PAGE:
If you Google Private Seidu Issalia one of the curious finds you will get is a Dictionary entry for ‘Definition of Groin’ because that was Private Issalia’s most badass part. His fundamentals. No, he didn’t kill anyone with his wand, not that we know of anyway. But this is what we know of the man and the groin he brought to the warfront.
On January 4 1941, Private Issalia, a member of the Gold Coast Regiment fighting in the East African campaign, was sent as a runner by his platoon commander. He was shot through the groin; please take a moment to internalize that, on his way to HQ. As the sniper giggled at his villainous hit, Issalia refused to die.
He crawled, with a bullet in his groin, to command headquarters and did his duty. Badass, no? Now you feel like a coward for that time you cried when someone kicked you in the groins, right? Private Issalia is just about to multiply that.
He delivered his message and then crawled back, still with a bullet in his fundamentals, back to his platoon commander to confirm delivery of the message. He was one of the few African soldiers who were ever awarded for bravery during the campaign. There is no information as to whether he was reincarnated as the African Robocop with titanium balls and a diamond wand but if there is ever an alien attack, this is one the guys we should consider resurrecting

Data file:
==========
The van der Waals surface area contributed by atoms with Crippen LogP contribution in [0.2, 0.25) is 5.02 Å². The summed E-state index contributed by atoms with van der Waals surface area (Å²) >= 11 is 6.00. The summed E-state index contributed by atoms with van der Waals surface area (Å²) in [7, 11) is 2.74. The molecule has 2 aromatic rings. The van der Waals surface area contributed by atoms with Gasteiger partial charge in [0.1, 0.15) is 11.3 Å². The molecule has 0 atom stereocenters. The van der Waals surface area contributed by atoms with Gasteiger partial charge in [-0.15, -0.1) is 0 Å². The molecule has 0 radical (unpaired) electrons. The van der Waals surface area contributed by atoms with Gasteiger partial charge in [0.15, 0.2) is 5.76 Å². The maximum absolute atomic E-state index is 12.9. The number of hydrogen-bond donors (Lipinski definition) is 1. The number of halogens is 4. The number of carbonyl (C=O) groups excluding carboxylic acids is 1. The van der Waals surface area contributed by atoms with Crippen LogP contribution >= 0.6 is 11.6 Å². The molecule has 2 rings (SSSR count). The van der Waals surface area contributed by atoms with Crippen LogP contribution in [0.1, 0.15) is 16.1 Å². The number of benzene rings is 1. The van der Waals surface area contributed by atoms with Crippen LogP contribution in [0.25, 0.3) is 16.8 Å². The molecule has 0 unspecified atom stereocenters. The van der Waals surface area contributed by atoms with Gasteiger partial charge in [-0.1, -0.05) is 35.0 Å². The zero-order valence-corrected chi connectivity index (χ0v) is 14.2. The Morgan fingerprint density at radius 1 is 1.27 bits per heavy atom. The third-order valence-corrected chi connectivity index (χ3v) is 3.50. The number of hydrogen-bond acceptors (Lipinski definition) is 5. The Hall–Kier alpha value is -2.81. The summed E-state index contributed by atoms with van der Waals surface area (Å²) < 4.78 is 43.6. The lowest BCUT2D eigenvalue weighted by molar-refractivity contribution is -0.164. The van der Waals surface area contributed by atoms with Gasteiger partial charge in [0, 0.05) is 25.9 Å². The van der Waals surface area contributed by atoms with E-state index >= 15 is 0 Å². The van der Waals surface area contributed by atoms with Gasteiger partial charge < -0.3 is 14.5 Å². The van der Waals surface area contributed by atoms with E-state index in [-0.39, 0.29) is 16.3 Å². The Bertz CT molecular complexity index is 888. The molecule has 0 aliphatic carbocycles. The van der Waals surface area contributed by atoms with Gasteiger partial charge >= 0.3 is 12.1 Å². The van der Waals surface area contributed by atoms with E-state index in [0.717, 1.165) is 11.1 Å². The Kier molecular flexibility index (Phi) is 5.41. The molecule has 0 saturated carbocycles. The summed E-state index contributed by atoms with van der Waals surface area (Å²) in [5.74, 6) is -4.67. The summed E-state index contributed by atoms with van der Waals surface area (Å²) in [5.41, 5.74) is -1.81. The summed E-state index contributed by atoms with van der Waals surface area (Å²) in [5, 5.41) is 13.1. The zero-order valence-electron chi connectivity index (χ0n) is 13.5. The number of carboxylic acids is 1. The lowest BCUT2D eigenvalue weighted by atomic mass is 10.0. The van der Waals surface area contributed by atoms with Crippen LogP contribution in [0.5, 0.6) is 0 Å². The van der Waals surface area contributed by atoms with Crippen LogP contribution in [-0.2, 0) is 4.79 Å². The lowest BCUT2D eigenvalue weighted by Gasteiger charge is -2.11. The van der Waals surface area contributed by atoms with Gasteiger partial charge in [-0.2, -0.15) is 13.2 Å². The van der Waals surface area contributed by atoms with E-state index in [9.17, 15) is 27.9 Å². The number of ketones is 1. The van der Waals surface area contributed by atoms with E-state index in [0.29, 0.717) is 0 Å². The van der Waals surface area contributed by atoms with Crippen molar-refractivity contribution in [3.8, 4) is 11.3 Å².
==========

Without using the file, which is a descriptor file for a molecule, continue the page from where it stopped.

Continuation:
#3 Sergeant-Major Belo Akure
Nigerian Infantry in Tanzania [Source]
The story of West African troops who fought in the East African Campaign has generally been downplayed and hardly registers a mention in Kenyan history books. Yet when you look at the number of military medals the Brigades amassed you can tell there are numerous stories of badassery and unfulfilled death wishes hidden there. One of them is that of Sergeant-Major Belo Akure.
When an experienced officer, a British one during a time of blatant racial stratification no less, writes of you ‘I have never seen a braver man’ then you must be at the highest attainable level of badassery.
By the end of the war he had amassed three medals: the coveted Military Medal, a clasp, and the Distinguished Conduct in the field medal. The first medal was for a time when he saved eight of his colleagues from sure death. As they retreated from a tactical mistake, the company came under fire. Since they could not all fit in the canoe, Akure was left behind, lying down on the riverbank returning fire to god-knows-how-many German shooters. He was hit in the sleeve and died. Actually no he wasn’t.
He continued shooting until his company got on the other side, and then he swam across to safety.
In East Africa, Belo captured a middle-level German Officer in spite of a spirited rescue effort by the German forces. Here’s how it was described